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The Booming of Acre Hill And Other Reminiscences of Urban and Suburban Life

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Acre Hill ten years ago was as void of houses as the primeval forest. Indeed, in many ways it suggested the primeval forest. Then the Acre Hill Land Improvement Company sprang up in a night, and before the bewildered owners of its lovely solitudes and restful glades, who had been paying taxes on their property for many years, quite grasped the situation they found that they had sold out, and that their old-time paradise was as surely lost to them as was Eden to Adam and Eve.

To-day Acre Hill is gridironed with macadamized streets that are lined with houses of an architecture of various degrees of badness. Where birds once sang, and squirrels gambolled, and stray foxes lurked, the morning hours are made musical by the voices of milkmen, and the squirrels have given place to children and nurse-maids. Where sturdy oaks stood like sentinels guarding the forest folk from intrusion from the outside world now stand tall wooden poles with glaring white electric lights streaming from their tops. And the soughing of the winds in the trees has given place to the clang of the bounding trolley. All this is the work of the Acre Hill Land Improvement Company.

Yet if, as I have said, the Acre Hill Land Improvement Company sprang up in a night, it passed many sleepless nights before it received the rewards which come to him who destroys Nature. And when I speak of a corporation passing sleepless nights I do so advisedly, for at the beginning of its career the Acre Hill Land Improvement Company consisted of one man—a mild-mannered man who had previously labored in similar enterprises, and whose name was called blessed in a thousand uncomfortable houses in uncomfortable suburbs elsewhere, that, like Acre Hill, had once been garden spots, but had been "improved." Even a professional improver of land finds sleep difficult to woo at the beginning of such an enterprise. In the first instance, when one buys land, giving a mortgage in full payment therefor, with the land as security, one appears to have assumed a moderately heavy burden. Then, when to this one adds the enormous expense of cutting streets through the most beautiful of the sylvan glades, the building of sewers, and the erection of sample houses, to say nothing of the strain upon the intellect in the selection of names for the streets and lanes and circles that spring into being, one cannot but wonder how the master mind behind it all manages to survive.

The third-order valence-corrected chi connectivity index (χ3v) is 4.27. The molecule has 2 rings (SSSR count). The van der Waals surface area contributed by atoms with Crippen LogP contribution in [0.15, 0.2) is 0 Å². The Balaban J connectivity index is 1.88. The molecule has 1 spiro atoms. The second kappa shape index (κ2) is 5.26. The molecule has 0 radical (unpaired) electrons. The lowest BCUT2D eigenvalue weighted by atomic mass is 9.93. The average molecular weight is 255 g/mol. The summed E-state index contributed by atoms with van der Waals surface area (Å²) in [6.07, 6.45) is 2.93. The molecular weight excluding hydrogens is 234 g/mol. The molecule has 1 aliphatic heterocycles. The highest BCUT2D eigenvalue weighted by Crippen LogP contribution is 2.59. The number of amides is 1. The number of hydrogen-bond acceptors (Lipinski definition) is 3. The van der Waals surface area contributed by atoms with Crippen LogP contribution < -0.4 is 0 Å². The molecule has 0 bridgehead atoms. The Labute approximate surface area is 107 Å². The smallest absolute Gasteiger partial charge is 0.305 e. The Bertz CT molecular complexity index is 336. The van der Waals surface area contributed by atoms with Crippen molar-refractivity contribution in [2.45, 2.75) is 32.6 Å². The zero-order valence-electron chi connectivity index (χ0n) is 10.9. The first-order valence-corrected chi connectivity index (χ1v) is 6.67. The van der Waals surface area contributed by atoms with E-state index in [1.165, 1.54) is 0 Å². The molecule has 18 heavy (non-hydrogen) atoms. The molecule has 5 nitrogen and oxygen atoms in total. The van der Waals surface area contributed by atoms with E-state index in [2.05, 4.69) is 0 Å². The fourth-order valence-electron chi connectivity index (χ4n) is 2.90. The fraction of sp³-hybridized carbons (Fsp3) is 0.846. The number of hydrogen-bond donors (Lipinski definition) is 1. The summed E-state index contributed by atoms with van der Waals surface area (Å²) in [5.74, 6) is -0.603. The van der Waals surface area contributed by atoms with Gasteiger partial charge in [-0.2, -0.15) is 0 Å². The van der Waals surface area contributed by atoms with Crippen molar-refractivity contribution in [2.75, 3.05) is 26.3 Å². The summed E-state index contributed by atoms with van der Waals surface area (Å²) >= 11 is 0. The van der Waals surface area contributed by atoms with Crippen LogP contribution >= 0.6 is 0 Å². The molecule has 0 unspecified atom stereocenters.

But the Acre Hill Land Improvement Company did survive, and Dumfries Corners watched its progress with much interest. Regrets were expressed when some historic knoll was levelled in order to provide a nice flat space for a public square. Youngsters who had bagged many a partridge on Acre Hill felt like weeping when one stretch of bush after another was cut ruthlessly away in order that a pretentious-looking structure, the new home of the Acre Hill Country Club, might be erected. Lovers sighed when certain noble old oaks fraught with sentimental associations fell before the unsentimental axes of the Improvement Company; and numberless young Waltons muttered imprecations upon the corporation that filled in with stone and ashes the dear old pond that once gave forth fish in great abundance, and through earthen pipes diverted the running brook, that hitherto had kept it full, into a brand-new sewer....